Just in case you've been living in a cave, here's the digest. Macmillan, the patient support charity, is raising awareness for amyotrophic lateral sclerosis (ALS) by challenging people to dump ice water over their heads and then daring three friends to do the same within 24 hours, or forfeit a charitable donation. Many people are, pleasingly, doing both.
The clever thing about the Challenge is the way it ties into the way we do things now. It's designed to go viral. It's a campaign hooked into our willingness to do something a bit silly and put it up on Facebook: a quick way for us to show the world that a) we're up for a laugh, and b) we're good people that care about those of us that have been dealt a tougher hand. There's nothing new in this, of course: Comic Relief have been doing it for years.
But the Ice Bucket Challenge ties into some very modern obsessions, specifically the selfie. We love taking pictures and videos of ourselves and putting them online to share with our friends. The Ice Bucket Challenge gives us a good excuse to do that. WIthout the cameraphone and social networking, the notion would have collapsed weeks ago. It's quick and easy to do, as well. Shoot, upload, donate, done. Now hand me a towel.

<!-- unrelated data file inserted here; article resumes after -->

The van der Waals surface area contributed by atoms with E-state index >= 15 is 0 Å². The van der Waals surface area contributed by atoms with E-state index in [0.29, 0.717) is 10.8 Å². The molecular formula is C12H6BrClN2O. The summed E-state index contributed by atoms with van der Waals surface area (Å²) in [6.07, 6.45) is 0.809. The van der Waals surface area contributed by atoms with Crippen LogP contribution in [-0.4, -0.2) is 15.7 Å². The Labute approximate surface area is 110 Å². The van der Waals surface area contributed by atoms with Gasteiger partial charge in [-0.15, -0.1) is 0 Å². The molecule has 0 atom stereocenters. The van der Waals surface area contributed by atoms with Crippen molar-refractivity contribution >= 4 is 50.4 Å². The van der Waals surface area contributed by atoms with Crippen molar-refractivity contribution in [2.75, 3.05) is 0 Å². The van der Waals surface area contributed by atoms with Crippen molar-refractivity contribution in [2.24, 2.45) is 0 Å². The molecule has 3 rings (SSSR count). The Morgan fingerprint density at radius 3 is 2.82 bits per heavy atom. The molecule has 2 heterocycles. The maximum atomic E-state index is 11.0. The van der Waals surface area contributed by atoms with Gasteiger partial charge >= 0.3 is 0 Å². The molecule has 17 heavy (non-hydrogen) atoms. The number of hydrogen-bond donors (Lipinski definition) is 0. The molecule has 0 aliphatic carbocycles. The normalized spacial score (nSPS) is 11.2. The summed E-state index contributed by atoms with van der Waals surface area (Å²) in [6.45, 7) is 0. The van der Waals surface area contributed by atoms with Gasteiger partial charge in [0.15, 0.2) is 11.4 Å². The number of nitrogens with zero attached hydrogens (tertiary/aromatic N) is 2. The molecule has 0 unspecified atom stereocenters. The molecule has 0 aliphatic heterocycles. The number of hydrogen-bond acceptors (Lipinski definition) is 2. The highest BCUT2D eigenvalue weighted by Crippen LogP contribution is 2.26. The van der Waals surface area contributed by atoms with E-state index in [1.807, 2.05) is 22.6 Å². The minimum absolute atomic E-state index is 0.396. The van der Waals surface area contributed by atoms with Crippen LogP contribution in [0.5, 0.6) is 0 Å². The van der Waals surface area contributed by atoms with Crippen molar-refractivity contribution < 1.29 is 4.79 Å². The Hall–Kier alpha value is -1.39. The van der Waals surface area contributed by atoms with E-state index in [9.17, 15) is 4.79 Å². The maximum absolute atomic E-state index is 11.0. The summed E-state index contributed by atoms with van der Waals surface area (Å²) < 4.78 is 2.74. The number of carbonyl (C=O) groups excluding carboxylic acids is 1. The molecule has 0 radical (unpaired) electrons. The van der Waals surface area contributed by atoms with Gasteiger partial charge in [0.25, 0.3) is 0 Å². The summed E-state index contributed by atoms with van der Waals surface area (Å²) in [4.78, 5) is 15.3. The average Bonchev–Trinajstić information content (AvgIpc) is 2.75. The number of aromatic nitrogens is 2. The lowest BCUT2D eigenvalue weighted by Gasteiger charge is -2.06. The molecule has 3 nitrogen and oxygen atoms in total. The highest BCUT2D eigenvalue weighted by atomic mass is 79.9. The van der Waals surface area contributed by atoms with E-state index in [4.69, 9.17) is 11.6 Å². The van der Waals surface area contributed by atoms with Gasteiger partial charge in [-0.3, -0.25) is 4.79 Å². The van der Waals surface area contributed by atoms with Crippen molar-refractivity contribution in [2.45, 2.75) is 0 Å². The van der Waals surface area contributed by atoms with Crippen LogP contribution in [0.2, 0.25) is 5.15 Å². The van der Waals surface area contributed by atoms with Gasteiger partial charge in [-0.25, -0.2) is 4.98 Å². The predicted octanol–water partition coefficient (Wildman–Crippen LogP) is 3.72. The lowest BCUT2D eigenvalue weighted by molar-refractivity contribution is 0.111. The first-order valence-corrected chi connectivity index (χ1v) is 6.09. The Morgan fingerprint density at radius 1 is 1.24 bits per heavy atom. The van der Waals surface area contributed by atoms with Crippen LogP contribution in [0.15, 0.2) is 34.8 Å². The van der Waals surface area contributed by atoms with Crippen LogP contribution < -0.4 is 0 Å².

There's the chain letter aspect to consider as well. You don't just soak yourself--you pass on the challenge to others. It's not surprising that the whole thing has grown so quickly. It's set up to expand exponentially, dubling and trebling with every person that passes it on. At this rate, every man, woman and child on the planet will have been soaked.
Within reason, of course. Palestinians have already launched the Rubble Bucket Challenge, making the point that not all of us have precious water to chuck around so freely. This is the great thing about the whole phenomenon: it's a simple thing, a joke that can be filmed in one shot and dumped online incredibly quickly. That simplicity makes it a potent image that can very easily be remixed to fit a new message.
There have been complaints that the Ice Bucket Challenge reveals our narcissistic tendencies, and shows us to be a self-absorbed bunch that will only raise money for charity when there's something in it for us. This is true to a point, but it's snarking at a basic aspect of human nature. The need to be loved and appreciated, which will spur us on to do very silly things indeed. Personally, I like the notion of making charity donation a fun and inclusive activity. As traditional donation and sponsorship routes dry up and revenues shrivel, charities have to think outside the box to make sure the money they need is coming through the door. The Ice Bucket Challenge is the best example of that kind of lateral thinking I've seen in a while. Expect to see more like it soon.
As for me? Well, sorry to disappoint you all, but I've already donated. If I wanted to get wet, I'd take a shower...
Macmillan Ice Bucket Challenge